Four Indigenous Life Defenders—Niigaan, Gramma, Sarah, Sadie
by Steve Heinrichs
We are not environmentalists.
We are not protestors.
We are life defenders.
And we do this for all.
One week after the Global Climate Strike, a week after a million took to the streets in Canada with some 10-12,000 marching in the city of Winnipeg, I’m facilitating a panel conversation on intergenerational activism with four brilliant Indigenous teachers, pray-ers, and warriors. They are diverse in age (ranging from 63 to 13), from different nations, and carrying various experiences—residential school survivor, community organizer, university prof, and middle school student. And yet all speak with passion for a responsibility to traditional lands and waters. And all speak with deep concern against Settler societies’ ravenous eco-culture of dispossession and placelessness.
Some would name them “ECO-warriors”. Yet these four make it plain. “We are not environmentalists.” “We are life defenders.” Indigenous peoples—Anishinaabe and Cree—trying to honour Original Instructions, seeking to be truly human, finding ways to fulfil treaty covenants with fish nations, bear nations, and all those other-than-human nations that comprise the majority of our world.
A week prior to the Global Climate Strike, I find myself in St. Vital park filming a short video with Indigenous and Settler friends. We’re trying to make something that can help bridge the connections between ecological and Indigenous justice. When the Youth for Climate Action created its list of seven demands to redirect Canada toward a Green New Deal, one of them heralded the full adoption and implementation of the United Nations Declaration on the Rights of Indigenous Peoples (See Our Demands). Youth in Manitoba not only championed that particular call—they prioritized it. Why? Here’s what my friends Mandalyn, Leah, Abby and Romeo had to say:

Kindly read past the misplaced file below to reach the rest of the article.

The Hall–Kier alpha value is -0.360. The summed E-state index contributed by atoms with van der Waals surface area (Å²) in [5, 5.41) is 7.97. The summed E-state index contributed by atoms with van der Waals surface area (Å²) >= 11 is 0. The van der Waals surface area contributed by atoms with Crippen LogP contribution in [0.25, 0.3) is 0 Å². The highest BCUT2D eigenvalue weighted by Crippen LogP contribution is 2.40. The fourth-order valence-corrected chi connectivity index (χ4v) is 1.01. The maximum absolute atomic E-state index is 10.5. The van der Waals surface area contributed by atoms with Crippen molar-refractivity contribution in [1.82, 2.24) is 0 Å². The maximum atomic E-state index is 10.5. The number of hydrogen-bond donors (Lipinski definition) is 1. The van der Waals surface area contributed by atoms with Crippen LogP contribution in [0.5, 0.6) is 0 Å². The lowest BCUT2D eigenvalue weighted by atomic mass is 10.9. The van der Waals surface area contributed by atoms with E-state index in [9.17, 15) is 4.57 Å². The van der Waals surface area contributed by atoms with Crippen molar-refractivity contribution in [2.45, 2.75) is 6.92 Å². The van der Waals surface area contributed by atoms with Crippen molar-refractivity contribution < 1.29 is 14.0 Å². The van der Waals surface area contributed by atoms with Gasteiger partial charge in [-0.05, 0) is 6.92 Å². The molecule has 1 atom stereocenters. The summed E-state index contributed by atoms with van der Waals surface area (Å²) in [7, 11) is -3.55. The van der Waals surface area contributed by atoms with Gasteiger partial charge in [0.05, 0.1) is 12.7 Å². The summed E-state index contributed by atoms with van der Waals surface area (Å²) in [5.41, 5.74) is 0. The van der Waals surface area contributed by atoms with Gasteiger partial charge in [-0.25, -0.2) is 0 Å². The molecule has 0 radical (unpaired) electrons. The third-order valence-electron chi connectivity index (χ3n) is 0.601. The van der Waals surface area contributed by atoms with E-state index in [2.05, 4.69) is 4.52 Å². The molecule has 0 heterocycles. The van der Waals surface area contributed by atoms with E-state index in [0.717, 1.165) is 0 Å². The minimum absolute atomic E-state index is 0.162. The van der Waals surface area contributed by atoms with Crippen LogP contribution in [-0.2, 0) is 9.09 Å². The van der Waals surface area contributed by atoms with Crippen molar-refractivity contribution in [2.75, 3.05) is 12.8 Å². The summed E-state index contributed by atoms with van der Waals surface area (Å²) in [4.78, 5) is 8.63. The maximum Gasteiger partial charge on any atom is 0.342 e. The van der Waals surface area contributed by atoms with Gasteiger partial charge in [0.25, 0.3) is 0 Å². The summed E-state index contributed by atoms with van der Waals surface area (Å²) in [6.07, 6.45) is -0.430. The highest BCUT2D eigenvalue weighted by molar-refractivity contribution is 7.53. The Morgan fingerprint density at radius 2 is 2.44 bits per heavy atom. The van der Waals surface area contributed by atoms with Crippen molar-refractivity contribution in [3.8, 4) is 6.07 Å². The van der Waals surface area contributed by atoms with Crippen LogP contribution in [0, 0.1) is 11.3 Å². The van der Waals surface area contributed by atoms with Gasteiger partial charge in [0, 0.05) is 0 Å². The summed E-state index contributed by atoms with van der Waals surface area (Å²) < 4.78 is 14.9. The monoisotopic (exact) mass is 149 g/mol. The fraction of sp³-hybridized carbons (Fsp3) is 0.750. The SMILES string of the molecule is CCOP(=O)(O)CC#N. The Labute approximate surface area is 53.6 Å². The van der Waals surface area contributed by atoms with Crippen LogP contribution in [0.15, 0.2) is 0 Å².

- “We have this very distinct spiritual relationship with our lands, territories and resources… and we have a [unique] responsibility towards future generations to take care of [these lands].”
- “Indigenous people have been living here since pretty much forever and have this special connection to the land. And because of that connection they’re not going to allow, for example, a pipeline to pass through their land and basically destroy it. They’re going to protect it and help it grow.”
- Since contact [the Settler] economy has been based on resource extraction—on taking from the land without giving back. This is unsustainable and does not fairly consider the rights of those communities most affected.”
- “We’re often on the front lines of climate change. Some of our communities are even going under water right now. We are the ones that feel the worst impact because a lot of the resource development is around our beautiful nations that that have been looked after by our ancestors since time immemorial.”
- “The first article of the UN Declaration talks about Indigenous peoples being equal to all other peoples.”
- “The government is currently building another pipeline without what they call the free, prior and informed consent of the affected Indigenous peoples.”
Dina Gilio-Whitaker, a surfer and scholar from the Colville Confederated Tribes, recently penned a profound book on Indigenous struggles for environmental justice—As Long as Grass Grows. Her main argument is that the prevailing paradigm for environmental justice is deeply problematic because “the underlying assumptions… are grounded in racial and economic terms and defined by norms of distributive justice within a capitalist framework.”
As they currently stand, many of the most progressive environmental justice movements struggle to see that environmental injustice is fundamentally a process of settler colonialism. They do not “see” (that is, center) Native nations living on native lands today. They do not see that Native worldviews make no distinction between people and land. And they don’t see that Native peoples who are fighting for the protection of their homes are not fellow “environmentalists,” but protectors and life defenders.
Yet things are changing. In my neighbourhood, the youth get it. They are listening to their Indigenous peers and elders. They are decolonizing their climate/earth solidarity relationships. And together, we all just might learn how to “see” for the sake of all.
Steve marshaling at Climate Strike
Steve Heinrichs is the director of Indigenous-Settler Relations for Mennonite Church Canada and serves as a sponsoring body representative on the CPT Steering Committee.